Article from the Hardin County News Enterprise

Grisly finds at Hardin County cemetery prompt investigation

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N-E/LeeAnn Seymour
Grandview Cemetery sits at the end of St. John Road. Weekend visitors discovered the carcasses of several dogs and other animals.


Two members of a Louisville ghost research group checking on a supposedly haunted cemetery in Hardin County — a burial site also known as the Gates of Hell — made a gruesome discovery over the weekend.

Pamela Brooks and Angela Amerine, both members of the Kentucky Society for Ghost Research, found the remains of three dogs, a puppy, two cats, a calf and a deer scattered around Grandview Cemetery, which also had been vandalized for the second time since July.

They also discovered a bloodied 20-pound dog food bag at the property, which sits at the end of a gravel road 18 miles west of Elizabethtown.

The Kentucky State Police investigated for possible animal cruelty. But Trooper Roger Waters said no signs of animal sacrifice or cruelty existed.

He said the site appeared to be a dumping ground for the deceased animals.

"I could see where it would appear that way," Brooks said, "but the bones did have ash and char marks and they were torn apart pretty good."

Waters didn't see it that way.

"(Animals) normally have their throats cut or their heart or other organs removed in these cases," he said, adding that criminal littering, like animal cruelty charges, are misdemeanors that could result in a fine up to $500 and up to a year in jail.

Brooks thinks there's more going on, though. Many people, she said, believe the place is haunted or a gathering spot for satanic groups.

"We feel like there's enough evidence of satanic groups. Every time we go out there, we find black candles," she said. "There have also been satanic spray painting on the road leading into the cemetery and on the trees."

Waters said he found no black candles and viewed the graffiti he saw — a swastika, a body outline and yellowish-orange cross — as "not satanic."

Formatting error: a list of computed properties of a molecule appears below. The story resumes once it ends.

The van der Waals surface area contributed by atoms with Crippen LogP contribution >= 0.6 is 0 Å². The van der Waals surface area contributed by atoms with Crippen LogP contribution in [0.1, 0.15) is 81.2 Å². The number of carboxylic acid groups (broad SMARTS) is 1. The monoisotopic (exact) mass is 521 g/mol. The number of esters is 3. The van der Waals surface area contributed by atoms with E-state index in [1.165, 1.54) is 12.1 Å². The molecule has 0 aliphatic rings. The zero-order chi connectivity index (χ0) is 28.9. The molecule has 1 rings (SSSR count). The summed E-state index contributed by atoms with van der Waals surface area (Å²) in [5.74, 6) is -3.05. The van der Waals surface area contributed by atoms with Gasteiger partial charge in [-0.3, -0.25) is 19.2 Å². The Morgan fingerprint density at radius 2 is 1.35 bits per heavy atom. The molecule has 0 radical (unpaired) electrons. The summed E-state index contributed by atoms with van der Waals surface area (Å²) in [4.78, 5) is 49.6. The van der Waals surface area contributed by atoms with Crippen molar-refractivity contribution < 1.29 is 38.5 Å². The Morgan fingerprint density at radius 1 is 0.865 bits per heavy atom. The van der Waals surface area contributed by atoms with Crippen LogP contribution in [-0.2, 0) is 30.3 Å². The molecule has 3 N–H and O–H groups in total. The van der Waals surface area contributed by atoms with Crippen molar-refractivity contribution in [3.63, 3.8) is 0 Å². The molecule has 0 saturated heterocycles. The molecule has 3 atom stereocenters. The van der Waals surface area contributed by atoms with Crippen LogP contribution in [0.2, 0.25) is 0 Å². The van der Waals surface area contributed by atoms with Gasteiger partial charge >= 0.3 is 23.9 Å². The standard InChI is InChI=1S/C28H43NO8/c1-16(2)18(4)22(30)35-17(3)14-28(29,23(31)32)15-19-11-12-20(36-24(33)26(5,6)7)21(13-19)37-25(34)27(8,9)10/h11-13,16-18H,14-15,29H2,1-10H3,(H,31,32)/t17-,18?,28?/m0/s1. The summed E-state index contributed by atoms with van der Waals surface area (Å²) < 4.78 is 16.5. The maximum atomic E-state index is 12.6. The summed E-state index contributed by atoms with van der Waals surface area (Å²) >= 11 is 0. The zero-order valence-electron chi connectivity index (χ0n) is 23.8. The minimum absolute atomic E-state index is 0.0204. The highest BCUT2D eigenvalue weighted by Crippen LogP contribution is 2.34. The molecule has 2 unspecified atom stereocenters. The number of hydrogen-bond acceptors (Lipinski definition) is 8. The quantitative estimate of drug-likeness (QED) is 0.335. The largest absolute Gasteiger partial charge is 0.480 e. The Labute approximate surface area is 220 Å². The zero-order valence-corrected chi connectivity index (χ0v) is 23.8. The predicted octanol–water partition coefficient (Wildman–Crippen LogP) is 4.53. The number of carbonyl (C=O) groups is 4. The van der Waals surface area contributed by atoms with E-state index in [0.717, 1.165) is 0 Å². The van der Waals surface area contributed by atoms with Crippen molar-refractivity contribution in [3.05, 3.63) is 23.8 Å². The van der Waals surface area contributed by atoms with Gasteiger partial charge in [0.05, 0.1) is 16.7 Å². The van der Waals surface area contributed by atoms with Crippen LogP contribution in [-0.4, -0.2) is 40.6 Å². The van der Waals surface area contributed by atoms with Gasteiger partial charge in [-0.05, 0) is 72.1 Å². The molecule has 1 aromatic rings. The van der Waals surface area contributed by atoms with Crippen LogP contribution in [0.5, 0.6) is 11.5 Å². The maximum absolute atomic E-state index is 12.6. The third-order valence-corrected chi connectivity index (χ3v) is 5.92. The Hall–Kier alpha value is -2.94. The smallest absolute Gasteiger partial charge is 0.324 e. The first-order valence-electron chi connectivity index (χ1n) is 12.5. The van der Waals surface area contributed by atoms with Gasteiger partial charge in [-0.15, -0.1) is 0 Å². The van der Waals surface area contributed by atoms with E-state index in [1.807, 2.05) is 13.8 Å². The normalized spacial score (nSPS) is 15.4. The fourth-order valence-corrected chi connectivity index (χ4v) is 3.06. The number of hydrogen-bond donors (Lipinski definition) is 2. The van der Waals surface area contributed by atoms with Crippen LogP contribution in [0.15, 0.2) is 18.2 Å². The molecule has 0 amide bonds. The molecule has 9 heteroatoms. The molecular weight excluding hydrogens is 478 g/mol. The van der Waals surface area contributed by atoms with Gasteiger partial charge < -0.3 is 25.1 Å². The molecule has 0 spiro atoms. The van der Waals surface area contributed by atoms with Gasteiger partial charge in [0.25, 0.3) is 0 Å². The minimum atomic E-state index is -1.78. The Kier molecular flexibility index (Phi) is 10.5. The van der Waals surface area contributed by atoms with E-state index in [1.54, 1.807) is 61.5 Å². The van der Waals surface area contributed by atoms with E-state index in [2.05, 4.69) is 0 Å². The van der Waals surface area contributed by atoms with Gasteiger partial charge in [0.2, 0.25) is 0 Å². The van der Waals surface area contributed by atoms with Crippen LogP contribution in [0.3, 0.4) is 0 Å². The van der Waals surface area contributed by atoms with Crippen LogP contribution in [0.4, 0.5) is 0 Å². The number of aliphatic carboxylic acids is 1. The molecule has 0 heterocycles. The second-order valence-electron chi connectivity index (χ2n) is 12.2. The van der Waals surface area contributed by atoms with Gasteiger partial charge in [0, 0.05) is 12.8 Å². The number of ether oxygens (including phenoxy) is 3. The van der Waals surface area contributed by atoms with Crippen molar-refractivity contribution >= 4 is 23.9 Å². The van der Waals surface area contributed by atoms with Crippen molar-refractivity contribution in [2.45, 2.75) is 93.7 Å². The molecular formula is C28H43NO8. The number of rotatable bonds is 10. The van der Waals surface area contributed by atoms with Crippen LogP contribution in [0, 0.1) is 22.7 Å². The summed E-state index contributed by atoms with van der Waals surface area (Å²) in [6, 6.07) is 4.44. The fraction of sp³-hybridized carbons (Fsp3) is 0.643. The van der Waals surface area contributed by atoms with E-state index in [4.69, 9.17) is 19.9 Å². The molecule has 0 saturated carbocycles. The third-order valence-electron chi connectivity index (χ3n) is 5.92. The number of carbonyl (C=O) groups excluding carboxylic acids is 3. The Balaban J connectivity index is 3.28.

Brooks said the animals "were mutilated pretty good; possibly skinned and burnt. Mostly what's left is bones, but it's not like it was decayed.

"We also found black electrical tape, which was possibly used to tape their mouths closed."

From the remains, Brooks said it appeared two of the dogs were Rottweilers, while the other two were beagles, one of which appeared to have its skull crushed.

The calf was found by a burn-barrel Brooks said was "used for animal sacrifices two or three years ago."

"Even if it's not sacrifices or ritualistic things, this is not a place to dump animals," she said. "There are families with people buried there. If they came to visit, they would have to see this and that would be awful."

The constant vandalism is something she hopes will not be seen again.

"They keep coming back and destroy what we fix," Brooks said. "Eventually, the cemetery might be lost and we don't want that to happen because our interest is to investigate the legend."

So far, those investigations have led to some eerie discoveries.

"We do believe there has been paranormal activities there," Brooks said. "There has just been some strange unexplained experiences."

For example, when the KYSGR was cleaning the grounds last July, the whole group experienced a "negative feeling they couldn't explain," Brooks said.

For many years, Brooks said the site has been a destination for thrill-seekers looking for a scare, some of whom have been scared off themselves by her group and others like it.

"We want to stop the abuse of the cemetery and stop the abuse to the animals," she said. "It's just not right."

Known as the Gates of Hell for 15 or 20 years, Brooks said, at some point, Grandview was called "the killing field."

"And after going out there (Sunday)," she said, "I can see why."

William Wilczewski can be reached at 769-1200, Ext. 238, or e-mail him at